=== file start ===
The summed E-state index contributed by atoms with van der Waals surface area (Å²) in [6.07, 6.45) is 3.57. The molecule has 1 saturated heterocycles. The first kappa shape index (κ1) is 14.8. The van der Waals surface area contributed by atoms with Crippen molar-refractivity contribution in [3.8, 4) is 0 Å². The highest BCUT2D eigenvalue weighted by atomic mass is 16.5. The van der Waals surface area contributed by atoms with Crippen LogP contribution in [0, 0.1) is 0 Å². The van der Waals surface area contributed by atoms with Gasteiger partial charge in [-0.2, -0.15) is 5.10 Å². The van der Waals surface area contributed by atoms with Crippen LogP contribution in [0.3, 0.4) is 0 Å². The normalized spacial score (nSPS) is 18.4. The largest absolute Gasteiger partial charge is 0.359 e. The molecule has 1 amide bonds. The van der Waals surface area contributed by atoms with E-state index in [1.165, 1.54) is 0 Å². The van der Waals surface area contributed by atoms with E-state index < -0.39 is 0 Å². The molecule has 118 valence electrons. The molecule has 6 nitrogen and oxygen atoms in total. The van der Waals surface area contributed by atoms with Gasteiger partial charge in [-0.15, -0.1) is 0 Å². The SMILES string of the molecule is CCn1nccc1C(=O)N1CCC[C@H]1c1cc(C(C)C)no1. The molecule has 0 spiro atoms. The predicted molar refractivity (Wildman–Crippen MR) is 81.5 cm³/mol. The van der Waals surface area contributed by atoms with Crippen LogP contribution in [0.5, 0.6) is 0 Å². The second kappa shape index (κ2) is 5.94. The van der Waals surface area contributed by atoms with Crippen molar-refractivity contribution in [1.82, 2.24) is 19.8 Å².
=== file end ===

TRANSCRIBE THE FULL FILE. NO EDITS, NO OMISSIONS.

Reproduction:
The summed E-state index contributed by atoms with van der Waals surface area (Å²) in [6.07, 6.45) is 3.57. The molecule has 1 saturated heterocycles. The first kappa shape index (κ1) is 14.8. The van der Waals surface area contributed by atoms with Crippen molar-refractivity contribution in [3.8, 4) is 0 Å². The highest BCUT2D eigenvalue weighted by atomic mass is 16.5. The van der Waals surface area contributed by atoms with Crippen LogP contribution in [0, 0.1) is 0 Å². The van der Waals surface area contributed by atoms with Gasteiger partial charge in [-0.2, -0.15) is 5.10 Å². The van der Waals surface area contributed by atoms with Crippen LogP contribution in [0.3, 0.4) is 0 Å². The normalized spacial score (nSPS) is 18.4. The largest absolute Gasteiger partial charge is 0.359 e. The molecule has 1 amide bonds. The van der Waals surface area contributed by atoms with E-state index in [1.165, 1.54) is 0 Å². The van der Waals surface area contributed by atoms with E-state index < -0.39 is 0 Å². The molecule has 118 valence electrons. The molecule has 6 nitrogen and oxygen atoms in total. The van der Waals surface area contributed by atoms with Gasteiger partial charge in [-0.15, -0.1) is 0 Å². The SMILES string of the molecule is CCn1nccc1C(=O)N1CCC[C@H]1c1cc(C(C)C)no1. The molecule has 0 spiro atoms. The predicted molar refractivity (Wildman–Crippen MR) is 81.5 cm³/mol. The van der Waals surface area contributed by atoms with Crippen LogP contribution in [0.5, 0.6) is 0 Å². The second kappa shape index (κ2) is 5.94. The van der Waals surface area contributed by atoms with Crippen molar-refractivity contribution in [1.82, 2.24) is 19.8 Å².